As COVID-19 rattled the world economy in 2020 and disrupted trade flows, agricultural trade remained mostly stable, falling only 2.0 percent during the initial wave of infections and lockdowns, before bouncing back. Global trade in food and agricultural products outperformed the World Trade Organization’s initial projections, growing 3.5 percent in 2020. The lower than expected impact of the pandemic on global agricultural trade is likely related to several factors including a low-income elasticity of food demand, shipping channels that do not require substantial human interaction (i.e., bulk commodities), and the essential nature of the industry that many governments declared. The WTO described agricultural trade during the COVID-19 pandemic as a “story of resilience” and one of the few “bright spots” in the global economy according to the U.S. Department of Agriculture
According to an Asian Development Bank Institute paper, adequate and reliable trade finance creates exports opportunities: “[I]t enables firms which would otherwise be considered too risky, to link into expanding global value chains and thus contribute to employment and productivity growth"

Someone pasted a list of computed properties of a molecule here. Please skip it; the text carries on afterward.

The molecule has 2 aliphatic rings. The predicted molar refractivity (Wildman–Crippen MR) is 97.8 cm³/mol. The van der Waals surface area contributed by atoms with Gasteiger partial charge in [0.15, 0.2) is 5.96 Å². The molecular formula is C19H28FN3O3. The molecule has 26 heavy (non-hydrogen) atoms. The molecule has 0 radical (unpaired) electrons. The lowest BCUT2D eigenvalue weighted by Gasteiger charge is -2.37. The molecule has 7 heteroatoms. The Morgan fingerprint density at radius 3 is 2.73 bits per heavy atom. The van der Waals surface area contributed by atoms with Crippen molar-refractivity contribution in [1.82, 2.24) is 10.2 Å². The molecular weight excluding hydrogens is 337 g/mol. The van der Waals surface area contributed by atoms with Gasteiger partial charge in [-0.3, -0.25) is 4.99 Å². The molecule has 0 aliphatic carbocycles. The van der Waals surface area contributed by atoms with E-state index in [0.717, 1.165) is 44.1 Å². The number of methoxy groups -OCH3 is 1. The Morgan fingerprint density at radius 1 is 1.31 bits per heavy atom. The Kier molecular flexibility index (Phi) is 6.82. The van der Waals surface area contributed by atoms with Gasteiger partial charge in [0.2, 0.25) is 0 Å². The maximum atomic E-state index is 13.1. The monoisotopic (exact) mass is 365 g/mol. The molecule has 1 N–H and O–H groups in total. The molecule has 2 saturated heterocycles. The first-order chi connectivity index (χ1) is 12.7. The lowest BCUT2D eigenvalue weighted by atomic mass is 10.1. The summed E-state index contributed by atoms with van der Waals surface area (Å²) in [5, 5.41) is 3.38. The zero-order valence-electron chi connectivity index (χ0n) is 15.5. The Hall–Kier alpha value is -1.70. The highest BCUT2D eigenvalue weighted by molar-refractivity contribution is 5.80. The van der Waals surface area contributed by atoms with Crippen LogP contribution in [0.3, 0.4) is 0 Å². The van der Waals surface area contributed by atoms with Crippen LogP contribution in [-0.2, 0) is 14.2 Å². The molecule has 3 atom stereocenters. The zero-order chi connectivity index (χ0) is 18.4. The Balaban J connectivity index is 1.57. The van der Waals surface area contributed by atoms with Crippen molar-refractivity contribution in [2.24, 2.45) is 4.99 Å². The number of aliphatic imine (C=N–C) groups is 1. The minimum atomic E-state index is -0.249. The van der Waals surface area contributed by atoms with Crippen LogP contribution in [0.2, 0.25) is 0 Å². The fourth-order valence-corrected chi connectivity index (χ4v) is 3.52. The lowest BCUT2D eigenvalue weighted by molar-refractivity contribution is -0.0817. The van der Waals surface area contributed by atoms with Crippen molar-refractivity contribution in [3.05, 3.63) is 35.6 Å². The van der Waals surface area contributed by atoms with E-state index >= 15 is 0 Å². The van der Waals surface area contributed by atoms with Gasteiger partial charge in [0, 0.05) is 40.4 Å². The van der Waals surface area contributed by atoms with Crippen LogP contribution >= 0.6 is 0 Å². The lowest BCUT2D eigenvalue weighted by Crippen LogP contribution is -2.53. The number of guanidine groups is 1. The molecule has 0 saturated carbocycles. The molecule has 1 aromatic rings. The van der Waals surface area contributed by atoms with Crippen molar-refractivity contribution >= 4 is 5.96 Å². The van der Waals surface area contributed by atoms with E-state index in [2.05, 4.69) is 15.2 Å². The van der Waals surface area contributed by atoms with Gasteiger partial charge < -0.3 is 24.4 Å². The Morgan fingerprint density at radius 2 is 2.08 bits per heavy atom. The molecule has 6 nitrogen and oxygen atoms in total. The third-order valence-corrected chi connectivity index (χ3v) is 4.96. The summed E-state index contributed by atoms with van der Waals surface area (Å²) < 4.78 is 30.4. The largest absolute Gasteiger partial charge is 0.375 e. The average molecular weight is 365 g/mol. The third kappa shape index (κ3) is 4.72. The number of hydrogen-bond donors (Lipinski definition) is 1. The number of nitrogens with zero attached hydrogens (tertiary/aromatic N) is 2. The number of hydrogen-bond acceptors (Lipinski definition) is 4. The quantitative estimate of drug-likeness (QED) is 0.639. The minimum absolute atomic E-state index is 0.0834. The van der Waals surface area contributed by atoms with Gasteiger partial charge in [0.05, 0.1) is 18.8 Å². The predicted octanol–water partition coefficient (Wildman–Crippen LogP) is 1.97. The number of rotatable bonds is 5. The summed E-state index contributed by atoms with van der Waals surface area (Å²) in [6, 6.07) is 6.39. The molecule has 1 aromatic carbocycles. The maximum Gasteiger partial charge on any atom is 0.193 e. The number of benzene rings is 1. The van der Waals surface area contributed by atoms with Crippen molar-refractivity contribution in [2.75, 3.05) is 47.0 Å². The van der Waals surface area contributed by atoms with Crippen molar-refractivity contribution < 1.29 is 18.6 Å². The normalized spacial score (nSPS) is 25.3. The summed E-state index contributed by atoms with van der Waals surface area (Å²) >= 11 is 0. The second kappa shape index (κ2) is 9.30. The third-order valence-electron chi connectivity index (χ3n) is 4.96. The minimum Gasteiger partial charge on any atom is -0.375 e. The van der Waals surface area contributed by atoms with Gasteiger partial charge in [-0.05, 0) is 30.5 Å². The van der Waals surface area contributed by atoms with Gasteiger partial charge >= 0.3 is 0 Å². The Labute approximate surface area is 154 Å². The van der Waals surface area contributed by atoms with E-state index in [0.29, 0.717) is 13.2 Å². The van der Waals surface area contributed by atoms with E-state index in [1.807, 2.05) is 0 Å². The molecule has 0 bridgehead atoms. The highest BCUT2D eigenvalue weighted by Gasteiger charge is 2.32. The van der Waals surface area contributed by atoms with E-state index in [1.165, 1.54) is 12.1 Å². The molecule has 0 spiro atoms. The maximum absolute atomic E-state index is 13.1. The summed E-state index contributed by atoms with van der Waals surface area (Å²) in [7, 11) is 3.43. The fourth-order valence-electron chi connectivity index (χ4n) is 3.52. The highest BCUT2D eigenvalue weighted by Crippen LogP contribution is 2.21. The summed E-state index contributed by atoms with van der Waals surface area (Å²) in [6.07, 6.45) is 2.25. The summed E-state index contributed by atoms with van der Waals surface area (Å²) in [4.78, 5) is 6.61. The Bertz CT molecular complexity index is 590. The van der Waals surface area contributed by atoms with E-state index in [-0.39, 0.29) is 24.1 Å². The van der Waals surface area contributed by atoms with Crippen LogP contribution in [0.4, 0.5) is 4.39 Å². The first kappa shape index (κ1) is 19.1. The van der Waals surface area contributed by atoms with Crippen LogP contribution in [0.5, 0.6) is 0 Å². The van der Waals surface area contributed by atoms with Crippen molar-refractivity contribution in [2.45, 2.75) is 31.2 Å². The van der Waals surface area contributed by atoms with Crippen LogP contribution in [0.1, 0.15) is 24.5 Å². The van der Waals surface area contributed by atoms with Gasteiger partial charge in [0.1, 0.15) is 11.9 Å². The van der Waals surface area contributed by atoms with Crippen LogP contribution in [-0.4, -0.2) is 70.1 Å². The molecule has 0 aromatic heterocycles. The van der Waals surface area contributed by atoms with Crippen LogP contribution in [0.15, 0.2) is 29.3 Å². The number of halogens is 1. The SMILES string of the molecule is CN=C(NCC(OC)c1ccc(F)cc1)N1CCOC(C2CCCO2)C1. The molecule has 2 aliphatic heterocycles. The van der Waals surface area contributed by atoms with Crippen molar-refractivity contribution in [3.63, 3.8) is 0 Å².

The World Economic Forum estimates that the trade finance funding gap has reached $1.7 trillion in 2022. It lists the lack of trade finance as one of the major factors that most hinders small and medium sized enterprises, affecting the possibility of linking or moving up the value chain and become more competitive
This is where Acorn steps in by providing Asset Based Structured Trade Finance solutions to exporters enabling them to expand their trade activities
"There is a need to alleviate the constraints faced by banks in these countries and enable them to scale up financing for trade..."
- Arancha Gonzalez, Executive Director International Trade Centre